Valar more-spoilers. A girl must science.
Game of Thrones creators David Benioff and D. B. Weiss finally gave us a peek into the lives of the Faceless Men on last week’s episode “Unbowed, Unbent, Unbroken,” and it didn’t dissapoint. The religious cohort of skin-changers was first introduced to viewers by the badassery of assassin Jaqen H’ghar, who helped Arya Stark escape from Harrenhal in Season two. Now, years (and too many deaths to count) later, Stark has traveled to the House of Black and White – the mysterious home of the Faceless Men in the city of Braavos – where she hopes to become one herself.
After weeks of washing bodies and sweeping floors, Stark was led by H’ghar to the Hall of Faces – a cavernous chamber filled with ornate, stone carvings and thousands of severed heads. Yes.
“I don’t know if it’s the creepiest place we’ve seen in the series, but it’s definitely one of the creepy ones,” says actor Tom Wlaschiha, who plays H’ghar. “It was really quite amazing what they built [at the studio]. When I first read the episodes, I imagined that there would be a lot of CGI and green screen in those scenes, and there was – but the sets had actually been built a lot more than I imagined. In the Hall of Faces, there were hundreds and hundreds of masks on the walls. It was really quite eerie.”
Unlike the decrepit-skin masks we expected, the faces in the episode appeared to be preserved in life-like condition. Creeptastic achievement unlocked…but could this treasure trove of death exist in our world? Actually, yes. Because, Science.
Museum collections around the world hold millions of wet specimens, most of which have been “fixed” with formalin (a mixture of water and formaldehyde) and placed in jars of alcohol for long-time storage. The process has been used for centuries, but as you probably noticed, it doesn’t quite fit the bill for the Hall of Faces specimens, which are not stored in jars at all. “That’s because these specimens would have been embalmed,” explains osteo-preparation and preservation specialist Darien Baysinger of Custom Cranium. “Alcohol storage protects DNA – which is great for scientists, but unnecesary for the Faceless Men.”
Baysinger explains that for H’ghar and his crew, embalming would have been prefereable to liquid-storage for a number of reasons. “For starters, no glass jars,” she says. “Which are a cost, especially at that time, when they would’ve been handmade (and there hasn’t been any indication of widespread use of glass in The Realm anyhow).” Then there’s the big boom factor: while alcohol is great for storing specimens, its vapors are also very good at igniting. Museums combat this by keeping their collection rooms below the flash point of ethanol, approximately 16.60 degrees Celcius (61.88 °F). Because the Hall of Faces is underground, it’s possible that the room would’ve stayed cold enough, but unless checking the HBW thermostat explains H’ghar’s constant disappearances, we’re ruling the Futurama method out.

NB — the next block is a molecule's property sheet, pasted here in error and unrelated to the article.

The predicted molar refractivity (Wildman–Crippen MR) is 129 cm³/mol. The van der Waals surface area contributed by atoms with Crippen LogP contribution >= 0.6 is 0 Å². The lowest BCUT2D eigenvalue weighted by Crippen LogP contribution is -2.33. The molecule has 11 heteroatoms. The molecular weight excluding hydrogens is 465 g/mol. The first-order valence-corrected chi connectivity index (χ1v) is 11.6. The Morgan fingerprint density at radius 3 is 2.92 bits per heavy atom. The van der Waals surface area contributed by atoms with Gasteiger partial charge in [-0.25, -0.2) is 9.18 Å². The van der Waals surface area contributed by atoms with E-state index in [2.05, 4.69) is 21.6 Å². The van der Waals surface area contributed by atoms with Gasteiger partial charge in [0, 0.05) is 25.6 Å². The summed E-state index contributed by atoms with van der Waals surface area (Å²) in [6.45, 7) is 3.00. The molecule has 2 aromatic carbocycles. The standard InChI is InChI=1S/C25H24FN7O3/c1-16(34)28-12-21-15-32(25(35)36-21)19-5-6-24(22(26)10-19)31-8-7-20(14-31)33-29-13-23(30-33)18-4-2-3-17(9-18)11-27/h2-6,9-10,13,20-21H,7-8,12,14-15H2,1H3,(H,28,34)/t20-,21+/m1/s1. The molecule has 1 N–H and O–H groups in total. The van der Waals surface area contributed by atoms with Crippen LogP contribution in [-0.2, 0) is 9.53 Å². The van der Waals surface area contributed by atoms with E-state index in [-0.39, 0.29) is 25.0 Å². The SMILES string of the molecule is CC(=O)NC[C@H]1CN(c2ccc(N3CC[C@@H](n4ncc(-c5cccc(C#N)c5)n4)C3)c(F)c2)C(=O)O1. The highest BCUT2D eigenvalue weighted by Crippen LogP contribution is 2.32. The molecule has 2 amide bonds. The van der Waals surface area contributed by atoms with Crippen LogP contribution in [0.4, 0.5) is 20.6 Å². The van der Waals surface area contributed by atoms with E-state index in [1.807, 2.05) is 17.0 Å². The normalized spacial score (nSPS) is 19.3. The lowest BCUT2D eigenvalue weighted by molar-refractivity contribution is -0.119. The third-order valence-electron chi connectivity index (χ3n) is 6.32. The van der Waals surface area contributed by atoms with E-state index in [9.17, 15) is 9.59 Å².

When it comes to preserving dead bodies, it’s is all about proteins. Proteins are the building blocks of tissues, and must be stabilized (or “fixed”) if those tissues are to withstand the test of time. In the same way formaldehyde works now, the extracts and chemicals used in early embalming relied on molecules that were small enough to quickly penetrate the body’s cells, complete the fixing process, and stop decomposition. After being thouroughly washed, the soon-to-be-floating heads would’ve been drained of bodily fluids, and filled with the preservative mixture.
“It’s similar to what the ancient Egyptians did,” says Baysinger. “But mummification would have given the faces a gaunt appearance. To keep the skin supple, the chemicals would need to stay inside the tissues.” To achieve this, the Faceless Men would have sealed the, nose, ears, mouth, and neck – likely with wax and hidden stitches.
The skin would be treated with a light tanning mixture containing potassium nitrate, which has long been used by keepers of the dead to help skin retain its texture and hue. “If they were going to be very detailed about it, they may have placed simple inserts to keep the shape of the features, like clay eye covers under the eyelids, maybe wax inside the nostrils, and perhaps even subcutaneous cheek implants,” she adds.
All said and done, it would have taken about a week to embalm a face, which could then be put on a shelf to cure. My first thought, of course, was “what did it smell like in there?” According to Baysinger, embalming chemicals give off a sweet smell, and it wouldn’t have been horrible. “There would have been a slight scent of decay, but that would have wafted up towards the higher-placed heads.” Safely resting in the dark, dry hall, the faces would have lasted between 20 and 30 years – leaving plenty of time for new sacrifices to come ’round for a little sip from death’s fountain.
Of course, there might be something a bit more mystical going on in the GoT universe, but it’s totally plausible that they would have kept those cubbies full, so long as they moved the less viable heads out as new ones came in.